Learn to Write
by DeWayne B. Sharp
The typical scientist or engineer is expected to spend more time writing these days than ever before. What is more, the further you hope to advance in salary, and executive responsibility, the more you will have to write. Nearly fifty years ago Peter Drucker wrote an article in Fortune Magazine entitled, How to Be an Employee. One paragraph in that article is so appropriate today that I must share it with you.
As soon as you move one step up from the bottom, your effectiveness depends on your ability to reach others through the written or spoken word. And the further away your job is from manual work, the larger the organization of which you are an employee, the more important it will be that you know how to convey your thoughts in writing or speaking. In the very large organization, whether it is the government, the large business corporation, or the Army, this ability to express oneself is perhaps the most important of all the skills a man or woman can possess.
What he wrote in 1952 is even more important today. In a survey of top management in 100 prominent American organizations, the number one obstacle impeding the advancement of engineers today is the failure to communicate their ideas effectively.
If I had to boil down my advice to aspiring technicians and engineers who must write, and give them a single piece of advice, I'd say any good writing (technical or not) must be written from the reader's, not the writer's, point of view. Ask yourself what the reader wants to know, and tell it to him. The writer of a report or technical article must start with the assumption that the reader, although intelligent and well informed, knows nothing about the work described in the paper or report.
In almost every situation, the reader will have two questions in mind. The first is, "What is this all about?" The next question almost inevitably is, "What am I supposed to do about it?" Successful writing answers both questions.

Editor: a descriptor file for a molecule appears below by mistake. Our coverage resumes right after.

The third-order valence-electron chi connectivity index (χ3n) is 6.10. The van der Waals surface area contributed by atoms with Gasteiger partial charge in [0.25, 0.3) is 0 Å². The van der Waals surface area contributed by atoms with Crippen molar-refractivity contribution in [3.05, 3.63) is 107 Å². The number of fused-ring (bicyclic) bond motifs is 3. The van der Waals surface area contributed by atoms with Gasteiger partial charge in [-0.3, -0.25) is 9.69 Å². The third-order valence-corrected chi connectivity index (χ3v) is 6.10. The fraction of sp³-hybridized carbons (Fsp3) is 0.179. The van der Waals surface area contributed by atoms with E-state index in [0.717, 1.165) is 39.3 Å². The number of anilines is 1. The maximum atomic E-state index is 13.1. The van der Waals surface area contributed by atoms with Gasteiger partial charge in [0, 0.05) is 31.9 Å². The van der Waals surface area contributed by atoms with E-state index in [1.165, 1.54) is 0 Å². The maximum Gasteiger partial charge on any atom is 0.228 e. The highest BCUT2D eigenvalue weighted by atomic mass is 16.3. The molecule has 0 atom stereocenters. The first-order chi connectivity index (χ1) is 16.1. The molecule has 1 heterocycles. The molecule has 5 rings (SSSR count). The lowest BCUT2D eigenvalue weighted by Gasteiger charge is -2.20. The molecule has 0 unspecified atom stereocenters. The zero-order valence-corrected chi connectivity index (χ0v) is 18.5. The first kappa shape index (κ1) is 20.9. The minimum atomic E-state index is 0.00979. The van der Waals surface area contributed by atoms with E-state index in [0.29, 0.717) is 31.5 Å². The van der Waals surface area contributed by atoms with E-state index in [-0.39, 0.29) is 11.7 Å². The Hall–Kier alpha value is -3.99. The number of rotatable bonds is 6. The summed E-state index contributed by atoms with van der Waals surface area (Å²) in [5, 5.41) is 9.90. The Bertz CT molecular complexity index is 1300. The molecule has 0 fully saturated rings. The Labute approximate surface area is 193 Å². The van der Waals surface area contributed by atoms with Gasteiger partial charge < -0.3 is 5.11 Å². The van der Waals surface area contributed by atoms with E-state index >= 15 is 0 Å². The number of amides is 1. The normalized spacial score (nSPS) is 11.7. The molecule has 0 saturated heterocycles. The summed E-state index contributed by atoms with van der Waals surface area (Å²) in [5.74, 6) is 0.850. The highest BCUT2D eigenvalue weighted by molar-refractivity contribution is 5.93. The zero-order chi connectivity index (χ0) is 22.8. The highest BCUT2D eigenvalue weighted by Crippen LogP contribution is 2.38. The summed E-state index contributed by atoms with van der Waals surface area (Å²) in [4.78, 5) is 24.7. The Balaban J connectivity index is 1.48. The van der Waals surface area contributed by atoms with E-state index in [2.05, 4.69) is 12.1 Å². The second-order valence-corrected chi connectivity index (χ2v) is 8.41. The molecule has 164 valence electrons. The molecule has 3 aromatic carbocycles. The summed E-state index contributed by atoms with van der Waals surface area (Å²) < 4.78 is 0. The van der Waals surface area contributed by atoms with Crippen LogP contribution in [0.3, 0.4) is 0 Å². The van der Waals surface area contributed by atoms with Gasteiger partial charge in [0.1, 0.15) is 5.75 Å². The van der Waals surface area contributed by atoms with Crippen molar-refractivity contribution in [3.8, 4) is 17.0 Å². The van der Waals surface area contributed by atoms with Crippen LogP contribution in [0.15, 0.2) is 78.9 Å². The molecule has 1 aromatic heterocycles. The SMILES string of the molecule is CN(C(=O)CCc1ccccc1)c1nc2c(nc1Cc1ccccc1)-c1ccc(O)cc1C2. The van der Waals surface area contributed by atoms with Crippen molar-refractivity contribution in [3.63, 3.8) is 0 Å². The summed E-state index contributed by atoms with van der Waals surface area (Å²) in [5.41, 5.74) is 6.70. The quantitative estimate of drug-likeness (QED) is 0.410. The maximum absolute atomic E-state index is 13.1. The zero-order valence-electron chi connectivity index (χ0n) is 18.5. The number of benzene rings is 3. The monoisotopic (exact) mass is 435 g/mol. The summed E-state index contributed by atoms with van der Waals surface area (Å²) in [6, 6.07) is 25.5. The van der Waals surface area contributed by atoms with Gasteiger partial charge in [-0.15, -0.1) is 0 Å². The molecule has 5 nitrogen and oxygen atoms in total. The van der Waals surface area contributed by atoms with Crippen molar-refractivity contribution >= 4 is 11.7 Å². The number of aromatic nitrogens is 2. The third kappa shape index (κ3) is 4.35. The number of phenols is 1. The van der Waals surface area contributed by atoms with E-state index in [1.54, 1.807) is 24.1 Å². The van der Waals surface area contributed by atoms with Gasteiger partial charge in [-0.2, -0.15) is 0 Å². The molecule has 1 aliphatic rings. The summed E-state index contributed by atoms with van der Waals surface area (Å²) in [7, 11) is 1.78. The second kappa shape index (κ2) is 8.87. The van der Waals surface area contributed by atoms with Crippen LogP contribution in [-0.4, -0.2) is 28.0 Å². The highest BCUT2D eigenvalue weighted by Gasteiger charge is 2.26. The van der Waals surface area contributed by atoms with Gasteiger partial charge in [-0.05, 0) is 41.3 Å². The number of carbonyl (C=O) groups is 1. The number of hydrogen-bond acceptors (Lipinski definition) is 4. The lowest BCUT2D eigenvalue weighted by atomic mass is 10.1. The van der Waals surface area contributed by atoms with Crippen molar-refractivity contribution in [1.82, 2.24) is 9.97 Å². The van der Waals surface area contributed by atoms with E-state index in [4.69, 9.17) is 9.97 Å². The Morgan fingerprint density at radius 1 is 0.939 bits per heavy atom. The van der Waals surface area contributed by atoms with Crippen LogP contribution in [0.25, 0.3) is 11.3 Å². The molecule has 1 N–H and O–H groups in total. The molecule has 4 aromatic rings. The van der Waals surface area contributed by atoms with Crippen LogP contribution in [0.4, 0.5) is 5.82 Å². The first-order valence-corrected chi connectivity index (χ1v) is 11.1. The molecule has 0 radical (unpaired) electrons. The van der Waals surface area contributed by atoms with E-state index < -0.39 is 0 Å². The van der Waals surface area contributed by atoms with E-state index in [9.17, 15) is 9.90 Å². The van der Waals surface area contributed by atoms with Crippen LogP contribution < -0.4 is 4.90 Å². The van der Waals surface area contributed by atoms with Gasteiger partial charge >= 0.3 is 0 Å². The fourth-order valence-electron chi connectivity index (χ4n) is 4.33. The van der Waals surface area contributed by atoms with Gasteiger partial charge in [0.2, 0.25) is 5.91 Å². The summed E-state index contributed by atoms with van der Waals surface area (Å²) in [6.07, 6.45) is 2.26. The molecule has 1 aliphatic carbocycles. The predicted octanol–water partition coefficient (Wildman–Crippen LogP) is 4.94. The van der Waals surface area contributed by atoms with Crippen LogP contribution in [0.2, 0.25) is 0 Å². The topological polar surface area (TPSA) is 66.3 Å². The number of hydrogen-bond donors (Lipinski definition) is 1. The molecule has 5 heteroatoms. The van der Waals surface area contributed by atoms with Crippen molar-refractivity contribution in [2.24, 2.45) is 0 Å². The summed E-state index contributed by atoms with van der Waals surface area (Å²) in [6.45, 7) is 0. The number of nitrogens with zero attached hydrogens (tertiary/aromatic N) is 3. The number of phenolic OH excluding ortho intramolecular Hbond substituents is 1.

To write to the reader, you must know your audience. The reader's level of technical knowledge will certainly be a factor, but perhaps even more important might be their reason for reading your information. A professor or instructor certainly reads material much differently than a manager or businessman. If you are writing to other engineers or scientists, you may phrase your writing differently than if you are writing to those who lack technical knowledge. Therefore, you must keep your reader's needs in mind at every stage in the writing of a report or technical paper.
Engineers and other technical folks aren't stupid or lazy. Obviously, they were smart enough to learn the technology they practice. Unfortunately, they often tend to be so narrowly focused that anything, which doesn't directly (in their mind) apply to their technological discipline, isn't worth the bother. As a result, many of my contemporaries (and the current generation too) never really learned how to write at all, let alone how to write well. I'm sure you've read about the lamentable state of our schools, and how many entering university freshmen can't read and write well enough to do college level work. What is worse, it doesn't get much better when you look at university graduates.
A few years ago, one of my friends was asked to review some Master's theses at a rather prestigious California University. He was appalled by the quality of writing done by these candidates for a Master's degree. His comment was that, based on these theses, none of these authors could have passed a properly constituted high school English Composition course. I could sympathize with him, and was able to relate to his comments, because I had occasion to judge papers entered in the now defunct ISA Student Paper Competition. I can understand how someone might give short shrift to a quick internal report to management or an interoffice memo. But when a person writes a paper for a competition, with a substantial prize at stake, it seems logical that the writer would at least run a spell check.
Good writing isn't something you can leave to some technical writer. If you, the engineer or technician, can't communicate well enough to be understood, you will never be successful in your technical work. Yes, I realize that writing the documentation is drudgery and that you would rather do real work...to have fun...but as the cartoon I used to have on my office wall of a little boy sitting in an outhouse so aptly said, "The job ain't done 'till the paperwork is completed."
This is obviously a soapbox topic for me, but it is one, which bears repeating periodically. If I can convince you of the need or benefit in learning to write clear and grammatical sentences and of punctuating your writing properly, we will have made a quantum leap forward in our quest for better communication.
If you'd like to talk about this or any other subject, please feel free to communicate with me anytime. My address is 296 Marlene Drive, San Luis Obispo, CA 93405-1024. You can send me an email message to: firstname.lastname@example.org. You can call me at (805) 781-0711 or send a fax to me at (805) 781-0714.